In this atmosphere that encourages cross-industry cooperation, integrates professionals and amateurs, and collaborations and sharing, the maker movement has also achieved the goal of achieving technological democracy and encouraging member creation. A more inclusive vision of the maker movement can raise public awareness of the work of these makers. Public recognition also helps the maker movement to solve broader social problems, stimulate more communities and individuals, and encourage wider public participation. This has not only contributed to technological democracy, but also more a public understanding of the technology industry and the content of the project, and it has also contributed to the improvement of the reputation of the entire technology industry.

In addition, the maker movement with DIY culture as its gene is to encourage members to make and create. Through interaction, increasing opportunities for learning and collaboration between peers will inspire greater interest and ambition of technical personnel to create. At the same time, the maker movement encourages individuals to reimagine themselves as autonomous creators and engage in many practices that are the same as their own work. Different from work, in the maker movement, their projects can be successful or they can admit failure, because making and creation are themselves a process of thinking. This is more in line with the iterative process of new media technicians creating products, and it also attracts more creations from new media technicians. These freely created opportunities have truly encouraged technicians and improved their technical capabilities and professional competitiveness.

Case: Burning Man

The Burning Man Festival held every year in the Black Rock Desert in Nevada is one such example. For decades, the Burning Man Festival has attracted thousands of participants to participate in the construction of an annual temporary city in the harsh and remote Nevada desert, and then burn it and clean it so that everything is traceless. The event originated when its co-founder Larry Harvey burned a wooden statue on the beach in San Francisco as a summer solstice ceremony. Later the event moved inland. During the 10 days of the annual Burning Man Festival, participants build cities and temples, hold lectures and parties and design computer networks and dance clubs (Turner, 2009, p.74). The impact of this creative carnival on the participants lasts a year or even a few years after the end of the festival.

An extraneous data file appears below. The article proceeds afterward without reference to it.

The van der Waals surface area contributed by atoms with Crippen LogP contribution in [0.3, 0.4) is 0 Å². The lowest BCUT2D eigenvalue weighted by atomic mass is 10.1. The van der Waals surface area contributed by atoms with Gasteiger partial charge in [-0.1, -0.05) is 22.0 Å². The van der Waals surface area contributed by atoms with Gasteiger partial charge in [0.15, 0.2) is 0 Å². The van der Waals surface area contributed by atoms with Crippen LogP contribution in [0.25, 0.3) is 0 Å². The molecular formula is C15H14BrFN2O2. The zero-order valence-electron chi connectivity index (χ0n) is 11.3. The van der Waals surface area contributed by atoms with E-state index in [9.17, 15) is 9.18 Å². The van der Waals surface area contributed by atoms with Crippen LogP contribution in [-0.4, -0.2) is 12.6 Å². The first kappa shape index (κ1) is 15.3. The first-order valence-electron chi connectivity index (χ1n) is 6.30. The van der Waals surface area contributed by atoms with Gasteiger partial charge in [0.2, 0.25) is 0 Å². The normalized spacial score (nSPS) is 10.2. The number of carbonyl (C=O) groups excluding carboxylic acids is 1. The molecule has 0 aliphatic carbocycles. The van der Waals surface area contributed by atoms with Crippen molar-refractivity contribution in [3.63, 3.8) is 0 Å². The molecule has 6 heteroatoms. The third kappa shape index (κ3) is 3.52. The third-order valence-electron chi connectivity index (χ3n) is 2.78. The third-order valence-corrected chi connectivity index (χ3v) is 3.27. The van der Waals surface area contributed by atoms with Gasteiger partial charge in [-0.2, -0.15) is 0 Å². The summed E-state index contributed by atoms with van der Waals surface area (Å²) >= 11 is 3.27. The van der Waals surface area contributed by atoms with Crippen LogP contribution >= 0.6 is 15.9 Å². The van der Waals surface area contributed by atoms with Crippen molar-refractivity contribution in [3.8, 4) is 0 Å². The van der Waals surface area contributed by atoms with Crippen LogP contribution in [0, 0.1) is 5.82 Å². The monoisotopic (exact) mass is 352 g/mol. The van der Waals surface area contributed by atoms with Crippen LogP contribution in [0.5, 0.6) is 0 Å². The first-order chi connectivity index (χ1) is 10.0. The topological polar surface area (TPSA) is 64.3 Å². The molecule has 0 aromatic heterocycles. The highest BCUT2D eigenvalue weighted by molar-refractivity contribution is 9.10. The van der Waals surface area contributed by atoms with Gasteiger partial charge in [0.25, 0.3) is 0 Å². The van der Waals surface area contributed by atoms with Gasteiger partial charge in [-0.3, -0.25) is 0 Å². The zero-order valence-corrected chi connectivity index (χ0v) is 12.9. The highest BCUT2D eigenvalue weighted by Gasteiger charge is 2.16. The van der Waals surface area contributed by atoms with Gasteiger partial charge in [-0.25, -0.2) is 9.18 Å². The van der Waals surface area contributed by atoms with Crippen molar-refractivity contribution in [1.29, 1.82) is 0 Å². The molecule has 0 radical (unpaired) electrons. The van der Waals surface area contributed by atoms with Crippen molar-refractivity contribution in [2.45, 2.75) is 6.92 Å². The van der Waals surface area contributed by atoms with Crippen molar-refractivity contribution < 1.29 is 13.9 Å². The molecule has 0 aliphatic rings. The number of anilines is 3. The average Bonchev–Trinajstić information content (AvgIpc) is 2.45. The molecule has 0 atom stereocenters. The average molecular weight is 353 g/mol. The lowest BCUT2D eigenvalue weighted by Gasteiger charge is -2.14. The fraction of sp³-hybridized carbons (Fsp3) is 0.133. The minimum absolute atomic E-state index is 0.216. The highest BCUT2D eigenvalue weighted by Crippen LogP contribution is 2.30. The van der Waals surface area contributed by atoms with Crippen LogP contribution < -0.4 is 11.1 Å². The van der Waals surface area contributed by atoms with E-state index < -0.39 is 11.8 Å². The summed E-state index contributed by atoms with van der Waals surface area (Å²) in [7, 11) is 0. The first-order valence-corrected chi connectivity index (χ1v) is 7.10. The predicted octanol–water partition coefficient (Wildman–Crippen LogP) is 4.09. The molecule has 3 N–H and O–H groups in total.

Burning Man: The Build. by Burning Man Project. (2020, November 11).

Burning Man Festival echoes the design-oriented maker culture (St John, 2017, p.3), which is very democratic and inclusive, and encourages creativity. In addition, some scholars pointed out that Burning Man Festival is not only visible on the Internet, but also similar to the Internet to some extent (Turner, 2009, p.83). This series of reasons has made this global maker movement attract a large number of technicians for a long time. According to long-term investigations by journalists and scholars, skilled workers and information industry professionals accounted for a very high proportion of participants during Burning Man (Kozinets, 2002, p.36). Not only that, Silicon Valley also invests a lot of money for its development every year (Schaefer, 2018). The reason is nothing more than the impact of Burning Man Festival on the new media industry and the people in the industry.

The Burning Man Festival encourages technicians to create and showcase their technologies and achievements, and provides a platform for them to showcase their technologies. Burning Man Festival, like other maker movements, attracts and gathers a group of making lovers. Due to the influence of Burning Man, these makers come from all over the world. Any maker can become short-lived celebrities during the event through the projects done in the event (Turner, 2009, p.88). In Burning Man, almost everyone can be seen. Such a carnival of creativity and making is especially suitable for new media technicians to show themselves. In addition, Burning Man Festival supports the desire of producers to share technical knowledge. Through a series of technology and knowledge display, new media technology is transformed from a means of pursuing profit to a means of individual and collective pursuit of self-change. Everyone can choose projects here, create and test, and pursue self-worth through display and sharing.

As a maker movement, Burning Man promotes the characteristics of technological democracy. Participants of Burning Man include professional technical groups and enthusiast/hacker clubs, as well as individual artists, welders, designers, programmers, scientists or entrepreneurs. Each member’s ideas or skills will be respected and generate value. Everyone can get the technical support they need, and their own skills can also solve problems for others. A graduate student from a technical university in New York who participated in the Burning Man Festival mentioned that her production was supported by other people, including “One of them can help me with music problems, and the other can help me with circuit problems, and I am a person who can help them” (Lande & Jordan, 2014). This kind of collaboration method and concept has produced a series of first-class technical production teams, so that technology is no longer proprietary to large enterprises. This allows technicians to connect with others and other groups through technology, making the original subtle or obscure technical work truly seen and needed by more people, and it also allows technicians to learn other skills in making. This improves the skill range of technicians, enhances their professional self-confidence, and provides a stepping stone for them to broaden their connections in the workplace.